Calls to invest in women farmers

Fatima Bulla
African governments must empower women — who are the continent’s main food producers — by giving them title to land, philanthropist Mrs Graca Machel has said.

The former First Lady of Mozambique and wife of the late Mr Nelson Mandela said this in Dar-es-Salaam, Tanzania, at a recent symposium under the banner of Women Advancing Africa (WAA).

“Our survival as Africans is to keep the land in the hands of Africans. Bring somebody who will make sure that those families have title deeds, no one is going to take it from them. And you say to yourself in three to five years all the farmers I’m working with are secure,” she said.

Zimbabwe is classified as an agrarian economy, and the 2017 Country Gender Assessment Profile of Agriculture and Rural Livelihoods of Zimbabwe by the UN Food and Agriculture Organisation, and a 2011-2015 Zundaf report, indicate that over 70 percent of Zimbabweans — mostly women — rely on agriculture as their main source of livelihood.

Zimbabwean women constitute between 12 and 18 percent of beneficiaries of the Fast Track Land Reform Programme.

Experts say if women had the same access to resources as men, they could increase agricultural yields by 20-30 percent. This would reduce the number of hungry people by between 15-20 percent.

Boka Investments Zimbabwe group CEO Mrs Rudo Boka-Mutambanengwe told the Tanzania meeting that: “More opportunities for women lie in diversifying agricultural produce, horticulture, processing and value addition of agriculture produce. “We need diversification. As the informal sector is estimated at about 90 percent there is an opportunity in horticulture, processing, and value addition.”

Nigeria-based businesswoman and co-founder of Sahel Capital Management Mrs Ndidi Nwunwli, said deliberate steps had to be taken to increase women’s participation in the agri-business value chain.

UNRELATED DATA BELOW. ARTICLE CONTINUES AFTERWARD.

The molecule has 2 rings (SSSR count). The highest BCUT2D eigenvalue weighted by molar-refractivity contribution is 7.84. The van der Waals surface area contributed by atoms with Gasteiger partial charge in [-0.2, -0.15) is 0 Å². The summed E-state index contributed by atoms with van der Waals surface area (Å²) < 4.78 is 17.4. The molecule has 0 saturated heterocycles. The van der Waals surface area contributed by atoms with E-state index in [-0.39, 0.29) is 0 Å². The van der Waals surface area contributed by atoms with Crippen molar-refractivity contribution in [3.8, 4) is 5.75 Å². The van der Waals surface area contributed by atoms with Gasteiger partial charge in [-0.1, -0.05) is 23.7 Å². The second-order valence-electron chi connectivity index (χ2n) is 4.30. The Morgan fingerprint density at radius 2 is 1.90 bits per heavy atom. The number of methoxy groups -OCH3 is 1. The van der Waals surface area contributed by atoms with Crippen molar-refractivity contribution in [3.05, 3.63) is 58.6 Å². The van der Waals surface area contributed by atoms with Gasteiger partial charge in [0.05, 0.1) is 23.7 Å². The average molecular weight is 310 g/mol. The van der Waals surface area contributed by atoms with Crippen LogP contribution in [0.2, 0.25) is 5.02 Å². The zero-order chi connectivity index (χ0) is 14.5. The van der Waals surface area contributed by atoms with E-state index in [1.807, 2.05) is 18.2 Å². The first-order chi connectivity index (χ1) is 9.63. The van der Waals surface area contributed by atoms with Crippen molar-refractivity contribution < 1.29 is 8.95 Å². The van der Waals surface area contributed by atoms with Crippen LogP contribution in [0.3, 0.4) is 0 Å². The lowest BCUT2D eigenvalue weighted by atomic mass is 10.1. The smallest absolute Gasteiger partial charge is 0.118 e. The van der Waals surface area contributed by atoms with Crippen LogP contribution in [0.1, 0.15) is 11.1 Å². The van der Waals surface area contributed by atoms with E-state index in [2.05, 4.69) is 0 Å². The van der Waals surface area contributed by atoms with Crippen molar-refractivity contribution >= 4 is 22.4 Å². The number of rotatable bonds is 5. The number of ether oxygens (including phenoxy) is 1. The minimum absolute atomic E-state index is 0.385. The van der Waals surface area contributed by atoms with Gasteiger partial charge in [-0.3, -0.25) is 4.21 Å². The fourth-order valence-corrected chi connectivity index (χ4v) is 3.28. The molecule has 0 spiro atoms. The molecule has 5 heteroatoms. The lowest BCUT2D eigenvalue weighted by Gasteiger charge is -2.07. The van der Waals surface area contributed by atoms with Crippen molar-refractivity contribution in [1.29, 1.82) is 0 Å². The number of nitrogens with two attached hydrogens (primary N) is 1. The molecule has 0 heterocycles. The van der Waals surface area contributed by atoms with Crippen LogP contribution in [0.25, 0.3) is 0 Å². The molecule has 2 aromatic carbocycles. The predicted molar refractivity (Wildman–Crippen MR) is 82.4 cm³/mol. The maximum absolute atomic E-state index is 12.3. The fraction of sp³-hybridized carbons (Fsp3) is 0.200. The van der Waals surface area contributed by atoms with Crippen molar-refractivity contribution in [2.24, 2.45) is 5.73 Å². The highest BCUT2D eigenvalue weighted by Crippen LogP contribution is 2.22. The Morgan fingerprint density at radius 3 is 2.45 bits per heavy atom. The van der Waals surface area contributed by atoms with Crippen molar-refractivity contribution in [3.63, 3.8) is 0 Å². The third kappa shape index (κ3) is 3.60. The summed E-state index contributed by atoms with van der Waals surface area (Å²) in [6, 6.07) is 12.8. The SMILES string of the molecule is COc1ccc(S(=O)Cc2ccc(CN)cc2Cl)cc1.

“There are not enough women in the pipeline due to a knowledge gap. We need to think about programmes to support women’s businesses which are ready for financing. ‘‘Women have to move up the value chain because this is where the money is,” she said.

Endorsing this view, FAO recommends — among other strategies — the “need to support the capacity strengthening of field agricultural extension officers in gender- sensitive extension approaches for not only crop production but post-harvest management extension, as well as providing them with the material, capital and equipment needed to enable them to reach women farmers”.

Mr Sangu Delle, a Ghanaian entrepreneur and founder of Clean ACWA, emphasised the positive social returns from investing in women. “We know from empirical research that every incremental dollar in the hands of women, 90c gets reinvested in the family’s health, education versus 40c for men.

“If we achieve gender equality on the continent today we will increase our GDP by US$300 billion. The total development aid is US$57 billion dollars, why are we going outside begging when by achieving gender equality we can actually increase GDP by US$300 billion dollars?

“So when we talk about gender equality or gender equity this is not a charity case, this is not just a social and moral cause, we have an economic imperative as a continent to invest in our women,” he said.

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